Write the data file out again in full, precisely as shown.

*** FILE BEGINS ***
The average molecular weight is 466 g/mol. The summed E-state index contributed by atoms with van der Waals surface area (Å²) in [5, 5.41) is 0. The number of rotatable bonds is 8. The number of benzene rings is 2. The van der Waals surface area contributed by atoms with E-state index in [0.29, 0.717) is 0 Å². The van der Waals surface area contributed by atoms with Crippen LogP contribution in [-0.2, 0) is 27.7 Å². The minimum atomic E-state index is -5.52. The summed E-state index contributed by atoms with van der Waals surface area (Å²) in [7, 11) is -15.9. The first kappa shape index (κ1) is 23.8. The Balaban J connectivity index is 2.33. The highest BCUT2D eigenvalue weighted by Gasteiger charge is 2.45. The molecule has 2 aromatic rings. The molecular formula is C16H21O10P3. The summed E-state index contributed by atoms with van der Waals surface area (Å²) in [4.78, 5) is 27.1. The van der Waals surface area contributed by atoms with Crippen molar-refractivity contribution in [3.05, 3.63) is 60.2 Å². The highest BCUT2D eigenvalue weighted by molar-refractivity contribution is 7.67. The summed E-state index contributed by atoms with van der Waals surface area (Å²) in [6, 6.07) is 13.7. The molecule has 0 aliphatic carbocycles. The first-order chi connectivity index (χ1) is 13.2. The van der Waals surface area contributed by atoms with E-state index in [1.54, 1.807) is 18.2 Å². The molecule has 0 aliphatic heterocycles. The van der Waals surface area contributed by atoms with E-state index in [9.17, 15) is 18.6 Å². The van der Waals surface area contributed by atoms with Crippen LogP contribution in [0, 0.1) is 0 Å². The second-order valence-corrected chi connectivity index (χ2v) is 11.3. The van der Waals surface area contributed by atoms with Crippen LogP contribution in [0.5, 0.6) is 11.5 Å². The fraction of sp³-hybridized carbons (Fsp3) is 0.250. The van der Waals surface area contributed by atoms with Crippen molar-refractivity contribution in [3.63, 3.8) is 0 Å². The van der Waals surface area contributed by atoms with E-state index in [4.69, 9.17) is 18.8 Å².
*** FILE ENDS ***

The average molecular weight is 466 g/mol. The summed E-state index contributed by atoms with van der Waals surface area (Å²) in [5, 5.41) is 0. The number of rotatable bonds is 8. The number of benzene rings is 2. The van der Waals surface area contributed by atoms with E-state index in [0.29, 0.717) is 0 Å². The van der Waals surface area contributed by atoms with Crippen LogP contribution in [-0.2, 0) is 27.7 Å². The minimum atomic E-state index is -5.52. The summed E-state index contributed by atoms with van der Waals surface area (Å²) in [7, 11) is -15.9. The first kappa shape index (κ1) is 23.8. The Balaban J connectivity index is 2.33. The highest BCUT2D eigenvalue weighted by Gasteiger charge is 2.45. The molecule has 2 aromatic rings. The molecular formula is C16H21O10P3. The summed E-state index contributed by atoms with van der Waals surface area (Å²) in [4.78, 5) is 27.1. The van der Waals surface area contributed by atoms with Crippen molar-refractivity contribution in [3.05, 3.63) is 60.2 Å². The highest BCUT2D eigenvalue weighted by molar-refractivity contribution is 7.67. The summed E-state index contributed by atoms with van der Waals surface area (Å²) in [6, 6.07) is 13.7. The molecule has 0 aliphatic carbocycles. The first-order chi connectivity index (χ1) is 13.2. The van der Waals surface area contributed by atoms with E-state index in [1.54, 1.807) is 18.2 Å². The molecule has 0 aliphatic heterocycles. The van der Waals surface area contributed by atoms with E-state index in [9.17, 15) is 18.6 Å². The van der Waals surface area contributed by atoms with Crippen LogP contribution in [0, 0.1) is 0 Å². The second-order valence-corrected chi connectivity index (χ2v) is 11.3. The van der Waals surface area contributed by atoms with Crippen LogP contribution in [0.5, 0.6) is 11.5 Å². The fraction of sp³-hybridized carbons (Fsp3) is 0.250. The van der Waals surface area contributed by atoms with Crippen molar-refractivity contribution in [3.63, 3.8) is 0 Å². The van der Waals surface area contributed by atoms with E-state index in [4.69, 9.17) is 18.8 Å².